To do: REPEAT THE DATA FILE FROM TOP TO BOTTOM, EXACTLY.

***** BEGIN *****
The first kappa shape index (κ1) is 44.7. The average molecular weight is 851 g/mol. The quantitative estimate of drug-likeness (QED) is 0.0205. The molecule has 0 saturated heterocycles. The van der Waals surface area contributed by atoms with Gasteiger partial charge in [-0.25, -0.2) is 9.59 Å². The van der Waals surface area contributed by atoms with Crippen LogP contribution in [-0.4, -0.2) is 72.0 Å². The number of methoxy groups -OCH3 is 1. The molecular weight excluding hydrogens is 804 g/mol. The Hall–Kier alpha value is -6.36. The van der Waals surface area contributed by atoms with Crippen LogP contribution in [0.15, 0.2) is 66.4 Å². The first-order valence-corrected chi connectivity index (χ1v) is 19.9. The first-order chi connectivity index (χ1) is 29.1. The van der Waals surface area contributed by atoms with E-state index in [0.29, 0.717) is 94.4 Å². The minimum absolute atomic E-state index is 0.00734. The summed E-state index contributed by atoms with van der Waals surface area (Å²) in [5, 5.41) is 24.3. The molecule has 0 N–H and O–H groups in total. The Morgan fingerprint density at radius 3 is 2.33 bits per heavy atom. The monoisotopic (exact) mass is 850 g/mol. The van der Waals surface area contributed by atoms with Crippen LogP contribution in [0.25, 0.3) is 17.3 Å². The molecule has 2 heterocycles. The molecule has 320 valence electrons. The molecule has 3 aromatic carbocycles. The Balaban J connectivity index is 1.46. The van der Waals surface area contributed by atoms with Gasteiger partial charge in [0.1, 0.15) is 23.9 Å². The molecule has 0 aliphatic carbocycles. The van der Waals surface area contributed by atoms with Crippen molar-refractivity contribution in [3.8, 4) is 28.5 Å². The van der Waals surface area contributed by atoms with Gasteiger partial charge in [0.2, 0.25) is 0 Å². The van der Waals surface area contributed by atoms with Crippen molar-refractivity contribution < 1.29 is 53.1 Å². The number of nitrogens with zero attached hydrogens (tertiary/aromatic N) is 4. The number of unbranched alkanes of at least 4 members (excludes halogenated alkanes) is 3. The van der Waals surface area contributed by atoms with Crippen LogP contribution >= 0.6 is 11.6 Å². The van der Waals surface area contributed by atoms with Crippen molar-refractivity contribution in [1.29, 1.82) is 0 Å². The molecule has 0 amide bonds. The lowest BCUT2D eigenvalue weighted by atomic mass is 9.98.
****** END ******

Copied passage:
The first kappa shape index (κ1) is 44.7. The average molecular weight is 851 g/mol. The quantitative estimate of drug-likeness (QED) is 0.0205. The molecule has 0 saturated heterocycles. The van der Waals surface area contributed by atoms with Gasteiger partial charge in [-0.25, -0.2) is 9.59 Å². The van der Waals surface area contributed by atoms with Crippen LogP contribution in [-0.4, -0.2) is 72.0 Å². The number of methoxy groups -OCH3 is 1. The molecular weight excluding hydrogens is 804 g/mol. The Hall–Kier alpha value is -6.36. The van der Waals surface area contributed by atoms with Crippen LogP contribution in [0.15, 0.2) is 66.4 Å². The first-order valence-corrected chi connectivity index (χ1v) is 19.9. The first-order chi connectivity index (χ1) is 29.1. The van der Waals surface area contributed by atoms with E-state index in [0.29, 0.717) is 94.4 Å². The minimum absolute atomic E-state index is 0.00734. The summed E-state index contributed by atoms with van der Waals surface area (Å²) in [5, 5.41) is 24.3. The molecule has 0 N–H and O–H groups in total. The Morgan fingerprint density at radius 3 is 2.33 bits per heavy atom. The monoisotopic (exact) mass is 850 g/mol. The van der Waals surface area contributed by atoms with Crippen LogP contribution in [0.25, 0.3) is 17.3 Å². The molecule has 2 heterocycles. The molecule has 320 valence electrons. The molecule has 3 aromatic carbocycles. The Balaban J connectivity index is 1.46. The van der Waals surface area contributed by atoms with Gasteiger partial charge in [0.1, 0.15) is 23.9 Å². The molecule has 0 aliphatic carbocycles. The van der Waals surface area contributed by atoms with Crippen molar-refractivity contribution in [3.8, 4) is 28.5 Å². The van der Waals surface area contributed by atoms with Gasteiger partial charge in [0.2, 0.25) is 0 Å². The van der Waals surface area contributed by atoms with Crippen molar-refractivity contribution < 1.29 is 53.1 Å². The number of nitrogens with zero attached hydrogens (tertiary/aromatic N) is 4. The number of unbranched alkanes of at least 4 members (excludes halogenated alkanes) is 3. The van der Waals surface area contributed by atoms with Crippen LogP contribution >= 0.6 is 11.6 Å². The van der Waals surface area contributed by atoms with Crippen molar-refractivity contribution in [1.29, 1.82) is 0 Å². The molecule has 0 amide bonds. The lowest BCUT2D eigenvalue weighted by atomic mass is 9.98.